Basudeb profiles Neelam Saxena Chandra, an emerging important woman novelist of India, in the weekly column, exclusively in Different Truths.
Neelam Saxena Chandra is a versatile and prolific writer. She is a bilingual poet, and an Indian woman novelist in English, short story writer both in Hindi and English and a lyricist. She is a winner of several awards like Rabindranath Tagore International Poetry Award and many others. She was born at Nagpur on 27th June 1969, alumni of Hislop College. She graduated from VNIT as an engineer and did the diploma course in IM & HRD and also in Finance. Now, she works for the UPSC as a Joint Secretary.
Later on, she went to London and completed a course in finance from the London School of Economics. An author of three novels, one novelette and five short story collections she earns appreciations from different academic and cultural organizations. She was invited by premier institutes such as SAARC Literary Fest and Sahitya Akademy, etc. for book/poetry reading.
Out of her three novels, In the Flickering of an Eye, is renowned and this novel has been acclaimed by the national and international academia.
Neelam is a Modernist novelist and the narrative technique of her novel is naturalistic like Emile Zola of France and Premchand of our country. Seemingly Premchand tries to be neutral in his delineation. But the water tight compartment between the subjectivity and the objectivity is hardly possible. The novelist subtly leads readers to grow a sense of sympathy towards the sufferers and victims. Emile Zola’sNana is also a case in point in this regard. Neelam’s novel is not a departure from this naturalistic technique. A lot of diverging trends of the twentieth century is found in her In the Flickering of an Eye.
Her novel has the beginning, the middle and the end. It begins with the protagonist standing near the car for his destination. A boy is found near the car. He comes forward and gives a manuscript of his novel to Vinay. He has written a novel on the love story of a promising young boy and a girl. After a brief discussion, Vinay agrees to take and read the manuscript because the love between the two is likely to meet the ‘honour killing’. Both the boy and the girl belong to the same Gotra and their families do not approve of this marriage and in the name of honour, members of both the families would kill them. Vinay then reaches the railway station, boards the train. Here the beginning ends. Then Vinay reaches NJP station and with one of his hilly friends Sanjay Daju he leaves for Kalimpong, a tiny hilly town near Sikkim. Vinay checks in a hotel where he meets the proprietor of the hotel, Rohini. Vinay is very much confused after seeing certain physical similarities between his girlfriend with whom he is desperately mad to marry but both Vinay and Manju belong to the same Gotra and the society to which belong will not approve of their marriage. And the Gram Panchayat would issue a Fatwa to kill both them if they do not separate themselves from each other. In the middle of the novel what readers see is that Vinay narrates the love story of his tragic life to Sanjay Daju. In escaping the wrath of their family members, they flee from their village and decide to go to Delhi. But, the fate of the social prejudice, whatever it is, compels them to be separated from each other. And Vinay after reaching Delhi searches his Manju but finds her nowhere. With the help of two benign gentlemen, Vinay admits himself to a college and finally obtains a Ph.D. degree. Vinay is then a faculty of Delhi University and a novelist of celebrity. Readers come to know all about Vinay from his narration of his life to Sanjay Daju. At the end of the novel, Vinay discovers Rohini is his Manju.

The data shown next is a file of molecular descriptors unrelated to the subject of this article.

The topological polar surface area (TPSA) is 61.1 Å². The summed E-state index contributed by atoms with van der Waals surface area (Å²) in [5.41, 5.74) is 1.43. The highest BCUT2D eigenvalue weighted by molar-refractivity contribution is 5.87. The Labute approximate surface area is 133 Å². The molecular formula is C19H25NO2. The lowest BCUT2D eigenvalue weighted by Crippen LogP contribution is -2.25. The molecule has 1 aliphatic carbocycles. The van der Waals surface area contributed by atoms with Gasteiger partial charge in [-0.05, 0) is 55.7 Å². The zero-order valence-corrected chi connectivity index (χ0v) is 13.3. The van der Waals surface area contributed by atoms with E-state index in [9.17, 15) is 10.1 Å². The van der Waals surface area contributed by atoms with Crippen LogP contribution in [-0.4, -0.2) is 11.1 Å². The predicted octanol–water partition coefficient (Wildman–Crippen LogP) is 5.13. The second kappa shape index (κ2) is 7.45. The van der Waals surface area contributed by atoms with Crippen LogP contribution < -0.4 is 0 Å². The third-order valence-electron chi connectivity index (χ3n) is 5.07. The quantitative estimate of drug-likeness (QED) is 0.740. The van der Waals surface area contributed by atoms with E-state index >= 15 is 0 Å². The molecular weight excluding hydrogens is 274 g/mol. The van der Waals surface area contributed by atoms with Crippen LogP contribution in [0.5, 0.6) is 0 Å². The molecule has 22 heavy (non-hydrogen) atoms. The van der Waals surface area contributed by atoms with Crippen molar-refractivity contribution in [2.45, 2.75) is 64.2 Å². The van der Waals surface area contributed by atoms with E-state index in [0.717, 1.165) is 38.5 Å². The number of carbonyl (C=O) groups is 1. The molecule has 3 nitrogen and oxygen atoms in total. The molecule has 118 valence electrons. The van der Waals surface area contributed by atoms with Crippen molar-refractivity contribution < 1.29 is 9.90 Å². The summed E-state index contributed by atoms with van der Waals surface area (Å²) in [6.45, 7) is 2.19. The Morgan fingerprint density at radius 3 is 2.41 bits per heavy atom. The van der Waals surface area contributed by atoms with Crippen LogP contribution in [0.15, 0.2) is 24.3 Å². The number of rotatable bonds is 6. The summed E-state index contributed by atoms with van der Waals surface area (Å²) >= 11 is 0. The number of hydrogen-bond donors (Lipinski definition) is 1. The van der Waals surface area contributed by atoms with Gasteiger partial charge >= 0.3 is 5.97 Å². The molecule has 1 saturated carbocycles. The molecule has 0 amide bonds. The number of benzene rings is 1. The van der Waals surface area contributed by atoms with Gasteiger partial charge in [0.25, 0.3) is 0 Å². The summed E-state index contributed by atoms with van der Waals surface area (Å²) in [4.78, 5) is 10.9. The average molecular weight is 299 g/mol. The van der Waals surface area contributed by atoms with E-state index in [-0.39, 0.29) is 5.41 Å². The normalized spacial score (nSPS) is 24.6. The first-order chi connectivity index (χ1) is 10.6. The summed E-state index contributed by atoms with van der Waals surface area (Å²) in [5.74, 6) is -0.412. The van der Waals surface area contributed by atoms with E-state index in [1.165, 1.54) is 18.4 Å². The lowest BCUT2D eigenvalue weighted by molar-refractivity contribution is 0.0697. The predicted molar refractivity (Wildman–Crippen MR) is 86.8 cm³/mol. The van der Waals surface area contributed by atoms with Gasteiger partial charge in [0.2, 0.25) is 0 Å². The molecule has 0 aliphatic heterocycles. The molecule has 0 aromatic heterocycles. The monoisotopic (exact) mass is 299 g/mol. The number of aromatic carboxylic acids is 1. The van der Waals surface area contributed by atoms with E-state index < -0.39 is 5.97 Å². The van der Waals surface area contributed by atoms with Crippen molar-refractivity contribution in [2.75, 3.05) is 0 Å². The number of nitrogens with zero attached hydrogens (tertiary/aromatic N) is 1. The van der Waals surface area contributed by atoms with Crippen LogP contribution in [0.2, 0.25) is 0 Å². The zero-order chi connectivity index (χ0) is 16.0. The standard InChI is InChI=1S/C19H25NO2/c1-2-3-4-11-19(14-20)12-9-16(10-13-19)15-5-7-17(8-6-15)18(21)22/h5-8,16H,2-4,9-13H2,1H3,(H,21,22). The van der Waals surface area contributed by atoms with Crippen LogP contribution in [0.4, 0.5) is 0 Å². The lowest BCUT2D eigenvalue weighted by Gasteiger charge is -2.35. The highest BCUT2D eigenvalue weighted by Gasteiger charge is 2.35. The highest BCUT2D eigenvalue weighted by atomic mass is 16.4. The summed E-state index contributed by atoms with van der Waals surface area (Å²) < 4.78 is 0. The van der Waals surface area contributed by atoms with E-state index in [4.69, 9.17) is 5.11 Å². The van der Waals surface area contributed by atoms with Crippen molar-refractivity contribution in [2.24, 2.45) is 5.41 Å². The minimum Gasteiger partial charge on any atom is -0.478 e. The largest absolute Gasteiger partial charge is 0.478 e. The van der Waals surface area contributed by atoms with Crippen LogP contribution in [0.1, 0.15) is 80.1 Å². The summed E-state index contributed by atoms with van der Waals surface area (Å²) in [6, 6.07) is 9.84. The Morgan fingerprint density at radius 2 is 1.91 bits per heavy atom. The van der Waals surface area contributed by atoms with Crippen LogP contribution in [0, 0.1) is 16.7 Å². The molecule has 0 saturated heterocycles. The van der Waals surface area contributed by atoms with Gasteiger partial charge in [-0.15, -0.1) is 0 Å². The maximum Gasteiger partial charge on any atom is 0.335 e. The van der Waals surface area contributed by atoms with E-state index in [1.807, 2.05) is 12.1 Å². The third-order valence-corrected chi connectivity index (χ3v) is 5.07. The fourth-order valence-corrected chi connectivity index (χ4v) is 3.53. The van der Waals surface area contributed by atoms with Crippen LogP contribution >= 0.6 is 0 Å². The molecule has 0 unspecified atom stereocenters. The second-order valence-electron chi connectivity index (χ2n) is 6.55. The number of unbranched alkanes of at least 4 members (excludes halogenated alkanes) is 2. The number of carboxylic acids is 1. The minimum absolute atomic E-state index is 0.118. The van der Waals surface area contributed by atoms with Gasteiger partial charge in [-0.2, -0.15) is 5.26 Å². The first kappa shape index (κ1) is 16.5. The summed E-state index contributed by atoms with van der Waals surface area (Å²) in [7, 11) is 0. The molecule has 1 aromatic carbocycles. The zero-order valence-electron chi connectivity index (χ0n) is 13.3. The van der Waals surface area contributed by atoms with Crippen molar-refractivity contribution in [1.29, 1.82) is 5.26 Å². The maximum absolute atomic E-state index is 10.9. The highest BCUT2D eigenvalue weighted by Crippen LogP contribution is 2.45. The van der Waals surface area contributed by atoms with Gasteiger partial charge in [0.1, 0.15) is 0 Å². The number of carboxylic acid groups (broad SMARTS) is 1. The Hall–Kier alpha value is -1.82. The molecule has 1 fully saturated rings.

Rohini is a widow. A Nepali gentleman helps her and they enter into wedlock. The man has hotel business and has a huge property. Rohini is reluctant to remarry Vinay at that stage of her life but marathon arguments with Vinay in favour of their marriage and finally he wins over Manju. They go back to Delhi to marry each other there. They reach first Jagadri station and find Anju is at the station to receive them. Anju comes to know that Manu and Vinu are the protagonists of his novel. He also comes to know that they are now married. It is discovered then Vinay and Manju are his bua and fufaji. Anju’s old father is then totally changed and he accepts them heartily. The tragic event that takes place in Vinay and Manju’s life happens precisely to a young boy and a girl belonging to their next generation. Vinay promises to get them married.
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Basudeb Chakraborti is a retired professor of English and Faculty Dean, University of Kalyani. He founded the Department of English in Sikkim Central University (2013). He taught in the USA and India. He wrote more than 100 articles in different literary journals in India and abroad. Among his books, Thomas Hardy’s View of Happiness, Some Problems of Translation: A Study of Tagore’s Red Oleanders, Indian Partition Fiction in English and in English Translation, etc.